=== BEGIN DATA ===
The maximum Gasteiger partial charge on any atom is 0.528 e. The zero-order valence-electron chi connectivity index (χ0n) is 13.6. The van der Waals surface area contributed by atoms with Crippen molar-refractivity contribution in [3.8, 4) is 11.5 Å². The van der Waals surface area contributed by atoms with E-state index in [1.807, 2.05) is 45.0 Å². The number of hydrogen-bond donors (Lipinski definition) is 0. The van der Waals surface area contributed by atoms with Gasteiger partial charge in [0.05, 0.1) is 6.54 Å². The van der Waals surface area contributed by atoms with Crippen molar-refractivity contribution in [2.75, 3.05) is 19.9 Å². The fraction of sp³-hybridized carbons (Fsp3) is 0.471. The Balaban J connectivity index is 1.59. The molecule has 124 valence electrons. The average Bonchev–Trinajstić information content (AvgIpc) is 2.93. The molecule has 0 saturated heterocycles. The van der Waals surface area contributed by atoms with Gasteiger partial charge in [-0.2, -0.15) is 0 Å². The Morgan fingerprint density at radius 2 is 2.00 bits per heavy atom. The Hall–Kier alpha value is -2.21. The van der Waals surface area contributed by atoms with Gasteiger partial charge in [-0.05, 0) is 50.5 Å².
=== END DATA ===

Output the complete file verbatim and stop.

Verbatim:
The maximum Gasteiger partial charge on any atom is 0.528 e. The zero-order valence-electron chi connectivity index (χ0n) is 13.6. The van der Waals surface area contributed by atoms with Crippen molar-refractivity contribution in [3.8, 4) is 11.5 Å². The van der Waals surface area contributed by atoms with E-state index in [1.807, 2.05) is 45.0 Å². The number of hydrogen-bond donors (Lipinski definition) is 0. The van der Waals surface area contributed by atoms with Gasteiger partial charge in [0.05, 0.1) is 6.54 Å². The van der Waals surface area contributed by atoms with Crippen molar-refractivity contribution in [2.75, 3.05) is 19.9 Å². The fraction of sp³-hybridized carbons (Fsp3) is 0.471. The Balaban J connectivity index is 1.59. The molecule has 124 valence electrons. The average Bonchev–Trinajstić information content (AvgIpc) is 2.93. The molecule has 0 saturated heterocycles. The van der Waals surface area contributed by atoms with Gasteiger partial charge in [-0.2, -0.15) is 0 Å². The Morgan fingerprint density at radius 2 is 2.00 bits per heavy atom. The Hall–Kier alpha value is -2.21. The van der Waals surface area contributed by atoms with Gasteiger partial charge in [-0.05, 0) is 50.5 Å².